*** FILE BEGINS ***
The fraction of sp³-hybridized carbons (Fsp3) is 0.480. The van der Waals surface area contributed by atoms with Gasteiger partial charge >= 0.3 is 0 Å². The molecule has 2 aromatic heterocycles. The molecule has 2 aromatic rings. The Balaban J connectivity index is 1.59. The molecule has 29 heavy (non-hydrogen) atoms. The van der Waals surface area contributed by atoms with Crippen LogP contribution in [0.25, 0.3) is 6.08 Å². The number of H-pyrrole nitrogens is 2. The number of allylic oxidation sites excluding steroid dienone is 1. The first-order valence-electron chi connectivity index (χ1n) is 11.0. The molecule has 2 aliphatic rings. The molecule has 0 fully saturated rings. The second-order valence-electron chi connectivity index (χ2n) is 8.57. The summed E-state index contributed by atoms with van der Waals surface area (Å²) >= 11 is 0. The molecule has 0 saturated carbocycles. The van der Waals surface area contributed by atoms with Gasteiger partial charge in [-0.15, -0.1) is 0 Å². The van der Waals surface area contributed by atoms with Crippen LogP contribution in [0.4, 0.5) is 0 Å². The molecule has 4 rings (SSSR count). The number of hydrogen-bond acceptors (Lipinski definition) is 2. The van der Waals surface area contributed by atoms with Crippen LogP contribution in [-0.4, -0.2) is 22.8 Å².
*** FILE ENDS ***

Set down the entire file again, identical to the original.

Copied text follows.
The fraction of sp³-hybridized carbons (Fsp3) is 0.480. The van der Waals surface area contributed by atoms with Gasteiger partial charge >= 0.3 is 0 Å². The molecule has 2 aromatic heterocycles. The molecule has 2 aromatic rings. The Balaban J connectivity index is 1.59. The molecule has 29 heavy (non-hydrogen) atoms. The van der Waals surface area contributed by atoms with Crippen LogP contribution in [0.25, 0.3) is 6.08 Å². The number of H-pyrrole nitrogens is 2. The number of allylic oxidation sites excluding steroid dienone is 1. The first-order valence-electron chi connectivity index (χ1n) is 11.0. The molecule has 2 aliphatic rings. The molecule has 0 fully saturated rings. The second-order valence-electron chi connectivity index (χ2n) is 8.57. The summed E-state index contributed by atoms with van der Waals surface area (Å²) >= 11 is 0. The molecule has 0 saturated carbocycles. The van der Waals surface area contributed by atoms with Gasteiger partial charge in [-0.15, -0.1) is 0 Å². The van der Waals surface area contributed by atoms with Crippen LogP contribution in [0.4, 0.5) is 0 Å². The molecule has 4 rings (SSSR count). The number of hydrogen-bond acceptors (Lipinski definition) is 2. The van der Waals surface area contributed by atoms with Crippen LogP contribution in [-0.4, -0.2) is 22.8 Å².